“History is a clock that people use to tell their political and cultural time of day. It is also a compass that people use to find themselves on the map of human geography. History tells a people where they have been, where they are and what they are. Most important, history tells a people where they still must go, what they still must be. The relationship of history to the people is the same as the relationship of a mother to her child.”
– J.H. Clarke
Someone once wrote, “History is told by the winners.” American history was largely written by white men, so to share a complete and honest history we celebrate Black History Month in February and Women’s History Month in March. If we read history with clear, authentic lenses we cannot help but be moved by the achievements of African Americans against blatant racism. Generations stand on the shoulders of Dr. Carter G. Woodson, born to parents who were former slaves, who spent his childhood working in coal mines, and later went on to earn a PhD from Harvard. Although President Obama used the mantra “Yes, I can” when he first ran for president, Dr. Woodson modeled that mantra many years before. He initiated “Negro History Week” in 1925 in an effort to recognize the contributions of African Americans, and recognized the challenges to move forward.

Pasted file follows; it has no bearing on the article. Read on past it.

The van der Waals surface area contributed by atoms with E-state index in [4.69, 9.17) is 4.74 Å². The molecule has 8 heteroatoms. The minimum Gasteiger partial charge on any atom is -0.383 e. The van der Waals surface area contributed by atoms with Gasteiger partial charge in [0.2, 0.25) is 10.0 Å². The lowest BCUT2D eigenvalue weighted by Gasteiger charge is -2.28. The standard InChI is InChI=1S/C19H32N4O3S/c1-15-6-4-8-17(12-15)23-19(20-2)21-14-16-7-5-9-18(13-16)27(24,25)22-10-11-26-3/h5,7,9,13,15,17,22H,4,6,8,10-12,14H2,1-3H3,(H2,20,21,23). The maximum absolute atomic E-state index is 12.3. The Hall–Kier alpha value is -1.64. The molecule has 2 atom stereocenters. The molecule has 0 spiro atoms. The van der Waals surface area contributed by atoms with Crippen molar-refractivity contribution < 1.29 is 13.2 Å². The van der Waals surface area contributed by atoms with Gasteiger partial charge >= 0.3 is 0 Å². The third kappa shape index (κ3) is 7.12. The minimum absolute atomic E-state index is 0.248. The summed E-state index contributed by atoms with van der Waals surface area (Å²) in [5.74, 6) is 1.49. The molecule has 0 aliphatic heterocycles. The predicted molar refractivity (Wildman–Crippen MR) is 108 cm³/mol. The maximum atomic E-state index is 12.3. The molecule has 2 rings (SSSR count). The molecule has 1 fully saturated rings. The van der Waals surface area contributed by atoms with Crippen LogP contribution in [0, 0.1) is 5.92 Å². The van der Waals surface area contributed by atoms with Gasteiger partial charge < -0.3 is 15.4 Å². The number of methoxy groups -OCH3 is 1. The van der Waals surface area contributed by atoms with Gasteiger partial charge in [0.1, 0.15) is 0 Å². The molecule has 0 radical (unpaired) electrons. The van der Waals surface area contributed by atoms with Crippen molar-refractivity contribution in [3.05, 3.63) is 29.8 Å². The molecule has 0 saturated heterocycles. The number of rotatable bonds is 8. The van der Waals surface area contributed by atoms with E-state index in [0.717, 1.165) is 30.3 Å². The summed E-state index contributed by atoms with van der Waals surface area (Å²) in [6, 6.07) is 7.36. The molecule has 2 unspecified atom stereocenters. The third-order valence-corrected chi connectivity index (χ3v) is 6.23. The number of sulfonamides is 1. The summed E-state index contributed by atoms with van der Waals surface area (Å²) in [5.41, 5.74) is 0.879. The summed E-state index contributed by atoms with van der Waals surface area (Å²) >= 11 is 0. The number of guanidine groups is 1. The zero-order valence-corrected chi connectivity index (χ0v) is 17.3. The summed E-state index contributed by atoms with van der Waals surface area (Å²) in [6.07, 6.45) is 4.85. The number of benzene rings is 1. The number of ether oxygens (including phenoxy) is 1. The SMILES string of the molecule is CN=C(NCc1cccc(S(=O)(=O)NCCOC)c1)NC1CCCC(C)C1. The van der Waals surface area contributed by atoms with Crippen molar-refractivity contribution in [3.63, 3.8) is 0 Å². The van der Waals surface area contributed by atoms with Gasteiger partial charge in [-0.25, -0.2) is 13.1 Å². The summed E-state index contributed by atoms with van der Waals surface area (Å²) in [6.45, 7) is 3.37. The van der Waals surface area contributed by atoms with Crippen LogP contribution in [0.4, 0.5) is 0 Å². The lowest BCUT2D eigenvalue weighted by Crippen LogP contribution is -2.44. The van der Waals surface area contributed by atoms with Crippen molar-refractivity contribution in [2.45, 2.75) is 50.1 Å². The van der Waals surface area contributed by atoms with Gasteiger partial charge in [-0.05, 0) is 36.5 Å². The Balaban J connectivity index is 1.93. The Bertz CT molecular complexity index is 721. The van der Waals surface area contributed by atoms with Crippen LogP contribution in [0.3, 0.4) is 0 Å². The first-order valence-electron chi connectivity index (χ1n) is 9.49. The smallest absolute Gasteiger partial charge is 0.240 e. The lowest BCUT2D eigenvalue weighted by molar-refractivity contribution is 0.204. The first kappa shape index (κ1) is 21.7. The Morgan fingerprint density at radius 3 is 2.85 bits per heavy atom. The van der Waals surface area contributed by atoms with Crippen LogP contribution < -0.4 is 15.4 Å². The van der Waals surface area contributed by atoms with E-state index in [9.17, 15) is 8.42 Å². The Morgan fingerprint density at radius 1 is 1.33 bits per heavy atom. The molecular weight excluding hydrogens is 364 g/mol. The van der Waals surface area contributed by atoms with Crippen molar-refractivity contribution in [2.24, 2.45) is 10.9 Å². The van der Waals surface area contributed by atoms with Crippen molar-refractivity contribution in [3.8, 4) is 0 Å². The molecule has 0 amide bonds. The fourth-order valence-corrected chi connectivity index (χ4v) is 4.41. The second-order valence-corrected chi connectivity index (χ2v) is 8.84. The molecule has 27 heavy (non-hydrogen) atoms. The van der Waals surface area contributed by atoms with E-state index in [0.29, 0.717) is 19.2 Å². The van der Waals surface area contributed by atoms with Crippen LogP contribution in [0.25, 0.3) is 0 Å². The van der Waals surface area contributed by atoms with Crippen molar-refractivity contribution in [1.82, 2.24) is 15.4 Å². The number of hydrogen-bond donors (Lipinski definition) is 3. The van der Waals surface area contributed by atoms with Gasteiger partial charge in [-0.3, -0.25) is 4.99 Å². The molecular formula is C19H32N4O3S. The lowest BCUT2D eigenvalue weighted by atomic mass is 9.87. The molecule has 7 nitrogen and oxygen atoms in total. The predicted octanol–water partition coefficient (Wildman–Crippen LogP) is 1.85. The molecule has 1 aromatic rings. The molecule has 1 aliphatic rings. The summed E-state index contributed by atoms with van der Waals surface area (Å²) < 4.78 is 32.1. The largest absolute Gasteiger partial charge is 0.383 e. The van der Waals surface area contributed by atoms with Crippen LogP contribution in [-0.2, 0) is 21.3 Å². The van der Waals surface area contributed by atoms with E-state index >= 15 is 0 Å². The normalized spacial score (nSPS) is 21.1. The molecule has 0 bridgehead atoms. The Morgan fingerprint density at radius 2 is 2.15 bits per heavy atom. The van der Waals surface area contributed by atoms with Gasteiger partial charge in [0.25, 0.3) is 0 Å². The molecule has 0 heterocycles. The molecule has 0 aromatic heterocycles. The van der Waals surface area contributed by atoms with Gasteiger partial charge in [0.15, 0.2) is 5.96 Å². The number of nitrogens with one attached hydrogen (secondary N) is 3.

When I visit my home town and walk by restaurants that were once segregated, I reflect on the determined efforts of many to move from racist policies. I have lived to see the Civil Rights Act and the Voting Rights Act approved by Congress and the first African American elected President. However, many reversals show racism rearing its ugly head. Changes in voting regulations and disenfranchised African American voters, the continuing challenge of police violence against African American youth, high African American unemployment, a rise in hate groups and gang violence taking the lives of many African American youth challenge all of us.
I believe this Black History Month is a time for reflection on what we can do to reduce racist actions and policies, from institutional racism to environmental racism. Movement from “Yes I can” to “Yes I will” is critical.